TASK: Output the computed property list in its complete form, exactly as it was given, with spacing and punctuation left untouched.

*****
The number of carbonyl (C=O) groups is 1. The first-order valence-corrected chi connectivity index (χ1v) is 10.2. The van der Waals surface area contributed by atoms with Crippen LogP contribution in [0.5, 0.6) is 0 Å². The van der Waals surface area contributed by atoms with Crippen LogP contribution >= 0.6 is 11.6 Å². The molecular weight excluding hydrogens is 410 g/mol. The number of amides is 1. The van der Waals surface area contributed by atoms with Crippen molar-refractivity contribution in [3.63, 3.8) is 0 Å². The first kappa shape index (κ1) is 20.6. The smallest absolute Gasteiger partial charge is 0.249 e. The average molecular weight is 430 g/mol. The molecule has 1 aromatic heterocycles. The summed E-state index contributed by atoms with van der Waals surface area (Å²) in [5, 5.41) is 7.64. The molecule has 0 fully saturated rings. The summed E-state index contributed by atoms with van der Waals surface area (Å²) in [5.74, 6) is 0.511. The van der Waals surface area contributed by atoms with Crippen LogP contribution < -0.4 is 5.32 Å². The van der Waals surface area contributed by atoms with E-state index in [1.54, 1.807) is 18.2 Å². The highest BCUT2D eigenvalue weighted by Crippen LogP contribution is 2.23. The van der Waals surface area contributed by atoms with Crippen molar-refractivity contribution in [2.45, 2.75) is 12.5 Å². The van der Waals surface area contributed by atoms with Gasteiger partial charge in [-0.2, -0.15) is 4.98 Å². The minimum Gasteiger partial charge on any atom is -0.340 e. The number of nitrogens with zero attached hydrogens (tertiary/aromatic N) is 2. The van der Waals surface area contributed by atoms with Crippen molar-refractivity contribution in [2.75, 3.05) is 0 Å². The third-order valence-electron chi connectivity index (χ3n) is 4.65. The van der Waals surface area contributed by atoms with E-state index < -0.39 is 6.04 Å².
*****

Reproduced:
The number of carbonyl (C=O) groups is 1. The first-order valence-corrected chi connectivity index (χ1v) is 10.2. The van der Waals surface area contributed by atoms with Crippen LogP contribution in [0.5, 0.6) is 0 Å². The van der Waals surface area contributed by atoms with Crippen LogP contribution >= 0.6 is 11.6 Å². The molecular weight excluding hydrogens is 410 g/mol. The number of amides is 1. The van der Waals surface area contributed by atoms with Crippen molar-refractivity contribution in [3.63, 3.8) is 0 Å². The first kappa shape index (κ1) is 20.6. The smallest absolute Gasteiger partial charge is 0.249 e. The average molecular weight is 430 g/mol. The molecule has 1 aromatic heterocycles. The summed E-state index contributed by atoms with van der Waals surface area (Å²) in [5, 5.41) is 7.64. The molecule has 0 fully saturated rings. The summed E-state index contributed by atoms with van der Waals surface area (Å²) in [5.74, 6) is 0.511. The van der Waals surface area contributed by atoms with Crippen LogP contribution < -0.4 is 5.32 Å². The van der Waals surface area contributed by atoms with E-state index in [1.54, 1.807) is 18.2 Å². The highest BCUT2D eigenvalue weighted by Crippen LogP contribution is 2.23. The van der Waals surface area contributed by atoms with Crippen molar-refractivity contribution in [2.45, 2.75) is 12.5 Å². The van der Waals surface area contributed by atoms with Gasteiger partial charge in [-0.2, -0.15) is 4.98 Å². The minimum Gasteiger partial charge on any atom is -0.340 e. The number of nitrogens with zero attached hydrogens (tertiary/aromatic N) is 2. The van der Waals surface area contributed by atoms with Crippen molar-refractivity contribution in [2.75, 3.05) is 0 Å². The third-order valence-electron chi connectivity index (χ3n) is 4.65. The van der Waals surface area contributed by atoms with E-state index < -0.39 is 6.04 Å².